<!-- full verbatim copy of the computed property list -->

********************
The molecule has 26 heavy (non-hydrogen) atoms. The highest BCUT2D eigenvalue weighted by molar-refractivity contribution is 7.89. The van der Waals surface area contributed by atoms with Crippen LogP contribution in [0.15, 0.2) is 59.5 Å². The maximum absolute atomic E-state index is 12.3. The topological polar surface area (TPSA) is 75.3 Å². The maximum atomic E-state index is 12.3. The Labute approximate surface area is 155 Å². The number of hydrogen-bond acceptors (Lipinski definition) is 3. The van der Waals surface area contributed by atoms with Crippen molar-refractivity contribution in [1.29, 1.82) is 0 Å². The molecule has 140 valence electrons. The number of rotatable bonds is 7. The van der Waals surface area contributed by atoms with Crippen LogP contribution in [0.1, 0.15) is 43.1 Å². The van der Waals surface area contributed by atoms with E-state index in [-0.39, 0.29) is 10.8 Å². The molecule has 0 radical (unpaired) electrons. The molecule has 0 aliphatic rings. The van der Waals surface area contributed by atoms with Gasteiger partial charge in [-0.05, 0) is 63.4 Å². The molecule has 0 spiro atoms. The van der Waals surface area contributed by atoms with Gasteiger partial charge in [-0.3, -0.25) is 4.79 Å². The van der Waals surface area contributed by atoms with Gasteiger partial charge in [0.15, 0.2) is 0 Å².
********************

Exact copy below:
The molecule has 26 heavy (non-hydrogen) atoms. The highest BCUT2D eigenvalue weighted by molar-refractivity contribution is 7.89. The van der Waals surface area contributed by atoms with Crippen LogP contribution in [0.15, 0.2) is 59.5 Å². The maximum absolute atomic E-state index is 12.3. The topological polar surface area (TPSA) is 75.3 Å². The maximum atomic E-state index is 12.3. The Labute approximate surface area is 155 Å². The number of hydrogen-bond acceptors (Lipinski definition) is 3. The van der Waals surface area contributed by atoms with Crippen molar-refractivity contribution in [1.29, 1.82) is 0 Å². The molecule has 140 valence electrons. The number of rotatable bonds is 7. The van der Waals surface area contributed by atoms with Crippen LogP contribution in [0.1, 0.15) is 43.1 Å². The van der Waals surface area contributed by atoms with E-state index in [-0.39, 0.29) is 10.8 Å². The molecule has 0 radical (unpaired) electrons. The molecule has 0 aliphatic rings. The van der Waals surface area contributed by atoms with Gasteiger partial charge in [-0.05, 0) is 63.4 Å². The molecule has 0 spiro atoms. The van der Waals surface area contributed by atoms with Gasteiger partial charge in [-0.3, -0.25) is 4.79 Å². The van der Waals surface area contributed by atoms with Gasteiger partial charge in [0.15, 0.2) is 0 Å².